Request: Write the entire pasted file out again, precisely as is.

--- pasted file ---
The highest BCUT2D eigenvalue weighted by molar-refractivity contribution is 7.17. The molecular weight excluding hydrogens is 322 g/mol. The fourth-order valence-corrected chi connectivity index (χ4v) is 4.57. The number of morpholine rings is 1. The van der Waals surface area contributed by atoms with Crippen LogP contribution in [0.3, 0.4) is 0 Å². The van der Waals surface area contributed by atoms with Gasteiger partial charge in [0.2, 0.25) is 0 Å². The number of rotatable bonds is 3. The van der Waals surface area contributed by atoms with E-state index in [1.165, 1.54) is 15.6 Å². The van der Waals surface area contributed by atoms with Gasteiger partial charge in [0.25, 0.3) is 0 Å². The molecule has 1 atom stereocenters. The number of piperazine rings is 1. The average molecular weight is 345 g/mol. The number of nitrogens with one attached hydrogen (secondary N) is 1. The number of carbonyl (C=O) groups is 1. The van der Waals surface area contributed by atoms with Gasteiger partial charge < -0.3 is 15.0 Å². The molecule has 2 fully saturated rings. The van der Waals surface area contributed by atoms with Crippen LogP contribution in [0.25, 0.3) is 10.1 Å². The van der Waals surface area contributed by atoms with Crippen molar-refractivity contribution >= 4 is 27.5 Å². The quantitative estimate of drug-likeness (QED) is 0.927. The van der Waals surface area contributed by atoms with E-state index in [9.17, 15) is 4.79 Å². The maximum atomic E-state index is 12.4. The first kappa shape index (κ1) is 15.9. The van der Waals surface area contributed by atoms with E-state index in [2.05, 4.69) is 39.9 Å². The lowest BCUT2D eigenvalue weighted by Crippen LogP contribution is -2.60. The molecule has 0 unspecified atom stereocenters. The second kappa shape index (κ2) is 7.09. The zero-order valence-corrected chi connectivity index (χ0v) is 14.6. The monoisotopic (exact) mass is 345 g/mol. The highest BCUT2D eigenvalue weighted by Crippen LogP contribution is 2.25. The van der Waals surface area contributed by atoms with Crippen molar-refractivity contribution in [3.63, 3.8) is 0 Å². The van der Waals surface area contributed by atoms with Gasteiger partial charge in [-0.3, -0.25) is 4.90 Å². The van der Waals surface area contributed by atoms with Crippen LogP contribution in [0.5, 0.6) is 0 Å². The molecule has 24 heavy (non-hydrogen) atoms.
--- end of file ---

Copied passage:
The highest BCUT2D eigenvalue weighted by molar-refractivity contribution is 7.17. The molecular weight excluding hydrogens is 322 g/mol. The fourth-order valence-corrected chi connectivity index (χ4v) is 4.57. The number of morpholine rings is 1. The van der Waals surface area contributed by atoms with Crippen LogP contribution in [0.3, 0.4) is 0 Å². The van der Waals surface area contributed by atoms with Gasteiger partial charge in [0.2, 0.25) is 0 Å². The number of rotatable bonds is 3. The van der Waals surface area contributed by atoms with E-state index in [1.165, 1.54) is 15.6 Å². The van der Waals surface area contributed by atoms with Gasteiger partial charge in [0.25, 0.3) is 0 Å². The molecule has 1 atom stereocenters. The number of piperazine rings is 1. The average molecular weight is 345 g/mol. The number of nitrogens with one attached hydrogen (secondary N) is 1. The number of carbonyl (C=O) groups is 1. The van der Waals surface area contributed by atoms with Gasteiger partial charge < -0.3 is 15.0 Å². The molecule has 2 fully saturated rings. The van der Waals surface area contributed by atoms with Crippen LogP contribution in [0.25, 0.3) is 10.1 Å². The van der Waals surface area contributed by atoms with Crippen molar-refractivity contribution >= 4 is 27.5 Å². The quantitative estimate of drug-likeness (QED) is 0.927. The van der Waals surface area contributed by atoms with E-state index in [9.17, 15) is 4.79 Å². The maximum atomic E-state index is 12.4. The first kappa shape index (κ1) is 15.9. The van der Waals surface area contributed by atoms with E-state index in [2.05, 4.69) is 39.9 Å². The lowest BCUT2D eigenvalue weighted by Crippen LogP contribution is -2.60. The molecule has 0 unspecified atom stereocenters. The second kappa shape index (κ2) is 7.09. The zero-order valence-corrected chi connectivity index (χ0v) is 14.6. The monoisotopic (exact) mass is 345 g/mol. The highest BCUT2D eigenvalue weighted by Crippen LogP contribution is 2.25. The van der Waals surface area contributed by atoms with Crippen molar-refractivity contribution in [3.63, 3.8) is 0 Å². The van der Waals surface area contributed by atoms with Gasteiger partial charge in [-0.3, -0.25) is 4.90 Å². The van der Waals surface area contributed by atoms with Crippen LogP contribution in [0.5, 0.6) is 0 Å². The molecule has 24 heavy (non-hydrogen) atoms.